Needless to say, the interpretation of various matters concerning the theory and practice of Sufism has undergone a simplification, taking on aspects of the most primitive mysticism, whereby anything that is not understood is declared inherently hidden and inexplicable. Some things are hard to explain, it is true. They may only be lived, thereby to gain experience that goes beyond the bounds of what can be described in human language, yet it remains possible to delineate the mechanisms by which people may come to this experience themselves. In my view, there is now a real need to set out this collection of previously hidden truths that are explicitly tied to the Sufi methods of mystical work in contemporary language, bearing in mind people’s current state of being.

Truth is revealed to those who seek it. Those who care only for themselves and their own states of being cannot come to an experience of the Ultimate. They will be limited by themselves, and their efforts will always rely on their own ego, which with this approach will become an insurmountable obstacle. There can be no escape from the bounds of the ordinary if a person’s attention is limited and restricted to their own problems only. Bertrand Russell was right to a certain degree—philosophy, now locked up within the individual human being, has lost a part of the potential it once had. Mysticism has avoided this trap, laying its emphasis not on some cerebral understanding, but in direct comprehension of Truth. Sufis say that man is separated from Truth by three thousand veils - fifteen hundred veils of Darkness and fifteen hundred veils of Light. Those who are able to cast off all these veils shall attain a wholly untarnished vision of Truth. In casting off the influence of the energies from Darkness and Light, a person’s powers of perception will be made complete.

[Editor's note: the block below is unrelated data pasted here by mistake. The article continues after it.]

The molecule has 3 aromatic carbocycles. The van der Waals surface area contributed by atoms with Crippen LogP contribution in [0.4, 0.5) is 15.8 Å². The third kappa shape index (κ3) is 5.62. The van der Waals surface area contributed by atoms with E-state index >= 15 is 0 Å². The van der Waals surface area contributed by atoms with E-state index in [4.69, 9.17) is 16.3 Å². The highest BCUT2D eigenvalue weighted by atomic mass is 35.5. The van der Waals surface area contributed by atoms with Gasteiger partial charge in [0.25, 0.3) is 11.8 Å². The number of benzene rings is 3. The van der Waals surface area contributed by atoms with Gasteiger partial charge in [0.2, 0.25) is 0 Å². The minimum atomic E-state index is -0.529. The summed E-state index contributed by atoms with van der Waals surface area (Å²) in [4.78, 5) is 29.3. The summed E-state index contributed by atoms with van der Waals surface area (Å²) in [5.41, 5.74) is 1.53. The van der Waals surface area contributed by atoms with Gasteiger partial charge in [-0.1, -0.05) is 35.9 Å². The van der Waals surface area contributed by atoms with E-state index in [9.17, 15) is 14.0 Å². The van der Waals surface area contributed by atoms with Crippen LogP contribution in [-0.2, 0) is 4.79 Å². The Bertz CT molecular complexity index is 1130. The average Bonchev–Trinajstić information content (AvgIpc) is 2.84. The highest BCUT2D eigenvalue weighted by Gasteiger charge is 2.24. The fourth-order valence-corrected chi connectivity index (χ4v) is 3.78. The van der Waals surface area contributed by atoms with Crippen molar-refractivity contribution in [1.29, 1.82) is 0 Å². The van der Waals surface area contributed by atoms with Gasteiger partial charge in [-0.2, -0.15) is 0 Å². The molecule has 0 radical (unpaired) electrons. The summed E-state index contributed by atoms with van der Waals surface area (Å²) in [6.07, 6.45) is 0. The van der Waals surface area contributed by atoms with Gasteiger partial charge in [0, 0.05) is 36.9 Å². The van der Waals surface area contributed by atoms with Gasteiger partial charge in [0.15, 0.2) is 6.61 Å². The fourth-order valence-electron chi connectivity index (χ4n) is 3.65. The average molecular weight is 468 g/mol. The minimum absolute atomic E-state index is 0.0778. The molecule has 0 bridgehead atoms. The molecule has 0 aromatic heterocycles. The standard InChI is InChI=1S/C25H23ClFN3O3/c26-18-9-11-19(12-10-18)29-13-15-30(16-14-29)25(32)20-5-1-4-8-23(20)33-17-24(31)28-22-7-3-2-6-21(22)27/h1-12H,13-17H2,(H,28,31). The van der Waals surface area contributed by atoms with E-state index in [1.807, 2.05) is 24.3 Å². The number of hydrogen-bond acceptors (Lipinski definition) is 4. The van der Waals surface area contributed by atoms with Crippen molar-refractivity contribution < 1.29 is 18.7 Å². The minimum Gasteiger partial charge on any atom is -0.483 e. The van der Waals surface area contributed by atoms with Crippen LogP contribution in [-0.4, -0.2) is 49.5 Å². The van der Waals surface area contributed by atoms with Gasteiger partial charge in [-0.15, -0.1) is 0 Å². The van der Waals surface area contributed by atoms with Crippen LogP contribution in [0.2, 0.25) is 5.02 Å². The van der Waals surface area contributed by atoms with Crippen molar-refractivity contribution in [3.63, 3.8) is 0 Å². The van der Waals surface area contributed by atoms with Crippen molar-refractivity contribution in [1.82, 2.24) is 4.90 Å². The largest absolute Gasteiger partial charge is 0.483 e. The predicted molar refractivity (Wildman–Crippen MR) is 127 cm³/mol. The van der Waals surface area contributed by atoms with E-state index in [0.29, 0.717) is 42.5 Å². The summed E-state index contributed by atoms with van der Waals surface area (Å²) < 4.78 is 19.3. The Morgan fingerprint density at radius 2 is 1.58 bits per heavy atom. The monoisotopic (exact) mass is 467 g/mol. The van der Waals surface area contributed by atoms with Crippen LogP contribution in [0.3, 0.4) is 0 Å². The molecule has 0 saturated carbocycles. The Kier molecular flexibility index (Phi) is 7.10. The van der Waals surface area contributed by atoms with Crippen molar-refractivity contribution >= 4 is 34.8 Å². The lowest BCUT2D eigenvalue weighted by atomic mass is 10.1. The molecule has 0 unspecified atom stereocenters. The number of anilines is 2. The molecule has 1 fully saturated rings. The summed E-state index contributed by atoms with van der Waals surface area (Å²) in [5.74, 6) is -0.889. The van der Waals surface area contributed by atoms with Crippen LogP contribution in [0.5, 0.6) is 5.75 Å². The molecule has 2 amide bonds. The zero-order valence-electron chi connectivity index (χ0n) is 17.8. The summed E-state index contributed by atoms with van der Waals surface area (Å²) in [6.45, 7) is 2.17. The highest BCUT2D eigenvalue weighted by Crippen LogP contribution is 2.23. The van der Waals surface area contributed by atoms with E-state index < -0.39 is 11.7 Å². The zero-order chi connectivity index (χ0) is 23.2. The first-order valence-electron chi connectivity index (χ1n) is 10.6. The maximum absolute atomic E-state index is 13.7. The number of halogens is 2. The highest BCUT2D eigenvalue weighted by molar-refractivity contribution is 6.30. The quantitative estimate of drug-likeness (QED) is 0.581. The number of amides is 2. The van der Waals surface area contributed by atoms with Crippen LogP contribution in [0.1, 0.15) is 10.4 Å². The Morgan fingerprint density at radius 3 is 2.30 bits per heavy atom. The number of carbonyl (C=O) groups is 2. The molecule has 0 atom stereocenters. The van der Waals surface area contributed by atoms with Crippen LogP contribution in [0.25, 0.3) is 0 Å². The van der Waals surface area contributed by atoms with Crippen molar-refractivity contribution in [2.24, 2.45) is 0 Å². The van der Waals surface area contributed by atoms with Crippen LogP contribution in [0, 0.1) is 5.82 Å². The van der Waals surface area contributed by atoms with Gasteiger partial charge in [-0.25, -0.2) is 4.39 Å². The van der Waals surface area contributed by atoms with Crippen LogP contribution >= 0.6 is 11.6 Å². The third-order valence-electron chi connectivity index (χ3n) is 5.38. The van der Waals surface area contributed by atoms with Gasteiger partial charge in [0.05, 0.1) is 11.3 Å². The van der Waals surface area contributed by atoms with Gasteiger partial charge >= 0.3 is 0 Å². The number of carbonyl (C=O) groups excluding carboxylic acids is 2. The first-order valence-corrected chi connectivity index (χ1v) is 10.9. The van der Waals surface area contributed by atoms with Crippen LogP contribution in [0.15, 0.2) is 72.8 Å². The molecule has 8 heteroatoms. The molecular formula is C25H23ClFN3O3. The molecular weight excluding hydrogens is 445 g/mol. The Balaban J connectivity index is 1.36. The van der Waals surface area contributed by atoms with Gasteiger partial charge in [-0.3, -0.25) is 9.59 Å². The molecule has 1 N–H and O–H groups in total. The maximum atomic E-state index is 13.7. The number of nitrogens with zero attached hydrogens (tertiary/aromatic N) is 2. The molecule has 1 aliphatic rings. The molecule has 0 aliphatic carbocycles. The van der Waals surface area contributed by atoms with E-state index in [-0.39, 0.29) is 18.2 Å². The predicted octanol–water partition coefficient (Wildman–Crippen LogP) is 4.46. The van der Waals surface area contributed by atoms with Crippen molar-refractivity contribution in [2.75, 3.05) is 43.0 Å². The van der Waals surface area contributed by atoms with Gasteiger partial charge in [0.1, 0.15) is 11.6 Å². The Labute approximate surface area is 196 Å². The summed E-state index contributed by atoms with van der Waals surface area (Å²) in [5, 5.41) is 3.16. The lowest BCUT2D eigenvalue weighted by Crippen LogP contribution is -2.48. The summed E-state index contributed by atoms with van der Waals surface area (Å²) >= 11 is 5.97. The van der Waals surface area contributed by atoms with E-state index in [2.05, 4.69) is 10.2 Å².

In any truly mystical school there is a strict partitioning of information, and access to knowledge is limited. The matter of knowledge is a dangerous matter. The practical orientation of mystical work would render the involvement of any person who is not yet ready to partake in the practices quite dangerous. Work involving energies with high-frequency vibrations is similar to the impact of radiation—a person whose internal structure is not prepared for this sort of impact may suffer. Therefore a certain amount of information is always held back, and this is where so-called esoteric knowledge comes in, which in every school of mysticism takes on its own specific form, and modes of application and transfer. This book presents a part of that mystical knowledge, pertaining to the Sufi Path and working methods.